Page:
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Acute and chronic approaches to support immunity

In order to understand how to support the immune system, it is important to understand how it works and who the players really are. The immune system is a vast network of tissues, organs, cells and chemicals. Our bone marrow, thymus gland, lymph nodes, lymphocytes (white blood cells), phagocytes, natural killer cells, antibodies and interferon all play for the immunity team.

There are two types of immunity protecting our body: innate and adaptive. Innate immunity exists at birth and gives us our first line of defense against disease. The skin, mucus secretions, and the acidity of the stomach are examples of innate immunity.  Adaptive immunity is our second line of defense. We acquire this immunity as we go through life. The adaptive immune system remembers foes from the past and is therefore ready to defeat them when exposed to them again. Unfortunately, some invaders like viruses can mutate and therefore we constantly have to fight them off again and again.

There are two unique ways to approach immune health: acute and chronic. The acute approach is used when we already have an illness and need to stimulate the immune system respond. The chronic approach supports the immune system and its functionality. Creating a supplement or functional food for either approach will in most cases use different ingredients i.e. acute would be for short term use until the illness goes away and chronic would use ingredients designed to support the functionality of the immune system for an extended period of time i.e. prevention.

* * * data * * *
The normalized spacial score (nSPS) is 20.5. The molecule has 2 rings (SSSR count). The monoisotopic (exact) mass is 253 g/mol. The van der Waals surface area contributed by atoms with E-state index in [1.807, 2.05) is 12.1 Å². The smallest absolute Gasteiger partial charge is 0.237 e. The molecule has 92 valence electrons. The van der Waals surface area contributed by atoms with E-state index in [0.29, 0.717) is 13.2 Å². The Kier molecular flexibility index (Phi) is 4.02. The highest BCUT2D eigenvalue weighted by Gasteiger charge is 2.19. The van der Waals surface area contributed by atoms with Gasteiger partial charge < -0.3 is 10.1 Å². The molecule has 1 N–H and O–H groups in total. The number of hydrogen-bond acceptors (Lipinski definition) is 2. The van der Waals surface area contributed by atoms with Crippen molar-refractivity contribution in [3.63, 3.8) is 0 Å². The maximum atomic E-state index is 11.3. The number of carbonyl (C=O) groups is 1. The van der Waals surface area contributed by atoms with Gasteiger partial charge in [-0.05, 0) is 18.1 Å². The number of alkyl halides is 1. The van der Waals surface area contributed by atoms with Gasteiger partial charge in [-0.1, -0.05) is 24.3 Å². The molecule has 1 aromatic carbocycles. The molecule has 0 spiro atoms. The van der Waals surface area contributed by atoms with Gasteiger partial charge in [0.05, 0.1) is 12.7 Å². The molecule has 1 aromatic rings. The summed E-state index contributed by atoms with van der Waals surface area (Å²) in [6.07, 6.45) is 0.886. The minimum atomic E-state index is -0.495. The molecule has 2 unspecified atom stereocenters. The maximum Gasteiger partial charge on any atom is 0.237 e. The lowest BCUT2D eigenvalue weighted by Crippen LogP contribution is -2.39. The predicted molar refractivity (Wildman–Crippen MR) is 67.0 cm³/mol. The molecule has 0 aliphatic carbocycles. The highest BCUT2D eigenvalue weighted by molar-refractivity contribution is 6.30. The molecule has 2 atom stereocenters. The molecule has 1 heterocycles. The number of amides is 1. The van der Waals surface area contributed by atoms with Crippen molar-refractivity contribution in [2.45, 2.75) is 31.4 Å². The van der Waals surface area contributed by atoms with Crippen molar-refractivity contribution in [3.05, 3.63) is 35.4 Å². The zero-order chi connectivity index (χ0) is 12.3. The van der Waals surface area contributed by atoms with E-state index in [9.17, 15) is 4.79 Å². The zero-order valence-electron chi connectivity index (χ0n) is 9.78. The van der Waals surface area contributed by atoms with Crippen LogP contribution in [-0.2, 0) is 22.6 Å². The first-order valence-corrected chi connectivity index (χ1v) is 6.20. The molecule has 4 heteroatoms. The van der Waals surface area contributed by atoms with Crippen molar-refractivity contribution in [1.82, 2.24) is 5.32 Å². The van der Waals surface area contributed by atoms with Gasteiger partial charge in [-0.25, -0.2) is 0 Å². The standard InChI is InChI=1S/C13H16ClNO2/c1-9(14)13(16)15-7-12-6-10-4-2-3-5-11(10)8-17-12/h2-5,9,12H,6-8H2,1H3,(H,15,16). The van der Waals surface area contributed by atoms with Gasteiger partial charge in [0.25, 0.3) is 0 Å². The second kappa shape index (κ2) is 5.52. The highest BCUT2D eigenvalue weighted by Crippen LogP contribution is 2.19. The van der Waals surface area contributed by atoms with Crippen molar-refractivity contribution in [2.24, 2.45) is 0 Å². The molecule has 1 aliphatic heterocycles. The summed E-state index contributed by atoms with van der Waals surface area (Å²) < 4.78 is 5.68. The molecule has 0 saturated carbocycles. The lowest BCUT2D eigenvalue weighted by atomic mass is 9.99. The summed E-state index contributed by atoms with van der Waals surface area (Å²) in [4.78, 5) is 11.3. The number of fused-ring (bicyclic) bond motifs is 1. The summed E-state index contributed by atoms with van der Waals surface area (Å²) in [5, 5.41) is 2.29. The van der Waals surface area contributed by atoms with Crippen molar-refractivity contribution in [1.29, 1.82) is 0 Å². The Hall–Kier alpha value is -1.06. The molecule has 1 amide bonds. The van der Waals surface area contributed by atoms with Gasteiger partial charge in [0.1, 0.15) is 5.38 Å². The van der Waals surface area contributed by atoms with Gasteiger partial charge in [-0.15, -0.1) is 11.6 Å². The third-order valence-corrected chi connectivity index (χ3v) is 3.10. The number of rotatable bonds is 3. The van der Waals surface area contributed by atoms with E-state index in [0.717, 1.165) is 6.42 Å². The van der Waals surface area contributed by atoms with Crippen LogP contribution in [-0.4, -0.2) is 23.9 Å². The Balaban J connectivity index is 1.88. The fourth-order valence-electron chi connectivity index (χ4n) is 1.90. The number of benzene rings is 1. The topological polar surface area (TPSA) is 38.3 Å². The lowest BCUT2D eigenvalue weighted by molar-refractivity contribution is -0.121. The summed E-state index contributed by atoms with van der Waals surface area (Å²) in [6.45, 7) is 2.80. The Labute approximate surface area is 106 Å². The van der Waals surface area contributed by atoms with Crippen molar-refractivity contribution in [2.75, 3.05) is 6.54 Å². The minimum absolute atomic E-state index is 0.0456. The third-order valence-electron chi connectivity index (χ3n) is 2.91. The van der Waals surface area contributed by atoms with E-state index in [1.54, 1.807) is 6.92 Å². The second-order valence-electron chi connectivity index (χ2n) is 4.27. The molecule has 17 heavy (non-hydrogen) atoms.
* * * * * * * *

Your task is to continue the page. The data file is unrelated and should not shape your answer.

Without a properly functioning immune system, a wide variety of health challenges can occur such as; cancer, HIV, allergies, asthma, diabetes, chronic fatigue syndrome, cold sores, bacterial and viral infections, digestive health issues, thyroid disorder, yeast infections and even certain skin conditions.

The following are examples for both acute and chronic nutraceutical ingredients for immune health. Keep in mind these are just a few of the numerous immune support ingredients with scientific substantiation.

Acute:

  • Vitamin C – acts by increasing lymphocyte activity, phagocyte function, leukocyte mobility, antibody and interferon production.[i][ii][iii]
  • Echinacea – acts by activating neutrophils, macrophages, polymorphonuclear leukocytes (PMN), natural killer (NK) cells, TNF-α,  interleukin-10 (IL-10), interleukin-1 (IL-1), interleukin-6 (IL-6)[iv]